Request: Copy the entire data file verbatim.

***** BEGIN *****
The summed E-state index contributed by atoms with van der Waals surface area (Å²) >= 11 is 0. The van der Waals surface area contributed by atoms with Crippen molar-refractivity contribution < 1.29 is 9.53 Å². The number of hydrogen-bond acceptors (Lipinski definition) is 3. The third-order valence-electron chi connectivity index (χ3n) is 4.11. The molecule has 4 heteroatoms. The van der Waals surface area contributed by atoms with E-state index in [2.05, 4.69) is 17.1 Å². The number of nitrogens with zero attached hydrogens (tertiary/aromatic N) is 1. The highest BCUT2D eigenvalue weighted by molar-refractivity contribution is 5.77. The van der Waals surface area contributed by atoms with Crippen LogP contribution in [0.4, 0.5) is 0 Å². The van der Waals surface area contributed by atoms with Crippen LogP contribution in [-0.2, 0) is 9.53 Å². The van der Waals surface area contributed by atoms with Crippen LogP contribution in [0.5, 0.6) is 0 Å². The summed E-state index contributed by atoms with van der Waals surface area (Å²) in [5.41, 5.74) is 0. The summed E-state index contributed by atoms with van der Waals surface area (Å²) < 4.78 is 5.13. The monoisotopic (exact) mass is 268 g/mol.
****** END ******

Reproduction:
The summed E-state index contributed by atoms with van der Waals surface area (Å²) >= 11 is 0. The van der Waals surface area contributed by atoms with Crippen molar-refractivity contribution < 1.29 is 9.53 Å². The number of hydrogen-bond acceptors (Lipinski definition) is 3. The third-order valence-electron chi connectivity index (χ3n) is 4.11. The molecule has 4 heteroatoms. The van der Waals surface area contributed by atoms with E-state index in [2.05, 4.69) is 17.1 Å². The number of nitrogens with zero attached hydrogens (tertiary/aromatic N) is 1. The highest BCUT2D eigenvalue weighted by molar-refractivity contribution is 5.77. The van der Waals surface area contributed by atoms with Crippen LogP contribution in [0.4, 0.5) is 0 Å². The van der Waals surface area contributed by atoms with Crippen LogP contribution in [-0.2, 0) is 9.53 Å². The van der Waals surface area contributed by atoms with Crippen LogP contribution in [0.5, 0.6) is 0 Å². The summed E-state index contributed by atoms with van der Waals surface area (Å²) in [5.41, 5.74) is 0. The summed E-state index contributed by atoms with van der Waals surface area (Å²) < 4.78 is 5.13. The monoisotopic (exact) mass is 268 g/mol.